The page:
January 7th. I have heard this morning with extreme concern of the death of our worthy friend Capt. Read. Mrs. Read lives in a house of mine at Bordentown, and you will much oblige me by telling her how much I am affected by her loss; and to mention to her, with that delicacy which such an offer and situation require, and which no one knows better how to convey than yourself, that the two years’ rent which is due I request her to accept of, and to consider herself at home till she hears further from me.
This is the severest winter I ever knew in England; the frost has continued upwards of five weeks, and is still likely to continue. All the vessels from America have been kept off by contrary winds. The Polly and the “Pigeon” from Philadelphia and the Eagle from Charleston are just got in.
If you should leave New York before I arrive (which I hope will not be the case) and should pass through Philadelphia, I wish you would do me the favor to present my compliments to Mrs. Powell, the lady whom I wanted an opportunity to introduce you to when you were in Philadelphia, but was prevented by your being at a house where I did not visit.
There is a Quaker favorite of mine at New York, formerly Miss Watson of Philadelphia; she is now married to Dr. Lawrence and is an acquaintance of Mrs. Oswald; be so kind as to make her a visit for me. You will like her conversation. She has a little of the Quaker primness—but of the pleasing kind—about her.
I am always distressed at closing a letter, because it seems like taking leave of my friends after a parting conversation.—Captain Nicholson, Mrs. Nicholson, Hannah, Fanny, James, and the little ones, and you my dear Kitty, and your partner for life—God bless you all! and send me safe back to my much loved America!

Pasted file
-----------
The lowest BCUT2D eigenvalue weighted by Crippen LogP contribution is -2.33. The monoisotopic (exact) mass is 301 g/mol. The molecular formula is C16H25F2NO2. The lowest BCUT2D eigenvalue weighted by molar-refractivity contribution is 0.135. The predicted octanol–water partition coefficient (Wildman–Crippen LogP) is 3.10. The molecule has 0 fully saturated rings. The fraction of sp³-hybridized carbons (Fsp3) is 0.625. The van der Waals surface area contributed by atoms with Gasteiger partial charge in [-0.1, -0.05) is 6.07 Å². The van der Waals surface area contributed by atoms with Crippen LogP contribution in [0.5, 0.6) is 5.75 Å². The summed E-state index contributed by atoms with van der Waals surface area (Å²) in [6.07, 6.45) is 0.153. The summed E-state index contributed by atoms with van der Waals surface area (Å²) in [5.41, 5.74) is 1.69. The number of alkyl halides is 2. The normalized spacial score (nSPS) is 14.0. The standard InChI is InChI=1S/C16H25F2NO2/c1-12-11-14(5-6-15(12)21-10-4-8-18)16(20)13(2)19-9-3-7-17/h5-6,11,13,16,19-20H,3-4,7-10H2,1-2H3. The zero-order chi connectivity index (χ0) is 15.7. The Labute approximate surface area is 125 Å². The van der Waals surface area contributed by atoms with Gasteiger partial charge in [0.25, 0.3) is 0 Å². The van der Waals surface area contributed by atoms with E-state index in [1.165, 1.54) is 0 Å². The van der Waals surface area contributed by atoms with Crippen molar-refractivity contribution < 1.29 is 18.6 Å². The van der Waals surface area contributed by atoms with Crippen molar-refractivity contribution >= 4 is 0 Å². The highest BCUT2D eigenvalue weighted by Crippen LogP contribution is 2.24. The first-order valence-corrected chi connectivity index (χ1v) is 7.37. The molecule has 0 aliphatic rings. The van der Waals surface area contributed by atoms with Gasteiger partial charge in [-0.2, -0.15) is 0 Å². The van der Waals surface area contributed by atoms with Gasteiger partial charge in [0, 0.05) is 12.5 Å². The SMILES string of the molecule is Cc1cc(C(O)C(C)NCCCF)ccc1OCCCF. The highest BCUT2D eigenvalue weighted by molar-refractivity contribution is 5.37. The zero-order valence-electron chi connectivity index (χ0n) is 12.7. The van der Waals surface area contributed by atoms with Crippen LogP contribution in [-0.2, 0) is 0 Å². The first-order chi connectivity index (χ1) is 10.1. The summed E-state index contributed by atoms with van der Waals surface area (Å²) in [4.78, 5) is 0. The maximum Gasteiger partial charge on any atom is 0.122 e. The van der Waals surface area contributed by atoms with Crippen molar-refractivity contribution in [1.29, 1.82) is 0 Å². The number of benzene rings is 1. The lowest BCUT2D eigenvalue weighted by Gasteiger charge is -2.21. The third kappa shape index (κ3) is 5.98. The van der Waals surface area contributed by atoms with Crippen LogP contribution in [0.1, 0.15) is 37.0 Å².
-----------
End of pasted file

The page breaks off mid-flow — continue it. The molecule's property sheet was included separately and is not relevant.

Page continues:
or if you better like it CommonSense.
This comes by the packet which sails from Falmouth, 300 miles from London; but by the first vessel from London to New York I will send you some magazines. In the mean time be so kind as to write to me by the first opportunity. Remember me to the family at Morrisiana, and all my friends at New York and Bordentown. Desire Gen. Morris, to take another guinea of Mr. Constable, who has some money of mine in his hands, and give it to my boy Joe. Tell Sally to take care of ‘Button.’ Then direct for me at Mr. Peter Whiteside’s London. When you are at Charleston remember me to my dear old friend Mrs. Laurens, Col. and Mrs. L. Morris, and Col. Washington; and at Georgia, to Col. Walton. Adieu.”
This letter was written to Miss Kitty Nicholson, whom Paine had petted as a school girl in Bordentown, New Jersey, and who had written to him of her approaching marriage with Colonel Few, an eminent Southern Congressman. I am indebted to a member of that family for the use of this letter, remarkable for its historical as well as personal interest.—Editor.
Paine’s marriage and separation from his wife had been kept a secret in America, where the “Tories” would have used it to break the influence of his patriotic writings. In the absence of any divorce law in England, a separation under the Common Law was generally held as pronouncing the marriage a nullity ab initio. According to Chalmers, Paine was dissatisfied with articles of separation drawn up by an attorney, Josias Smith, May 24, 1774, and insisted on new ones to which the clergyman was a party. The “common lawyers” regarded the marriage as completely annulled, and Paine, in America certainly, was free to marry again. However, he evidently never thought of doing so, and that his relations with ladies were chaste as affectionate appears in this letter to Mrs. Few, and in his correspondence generally.—Editor.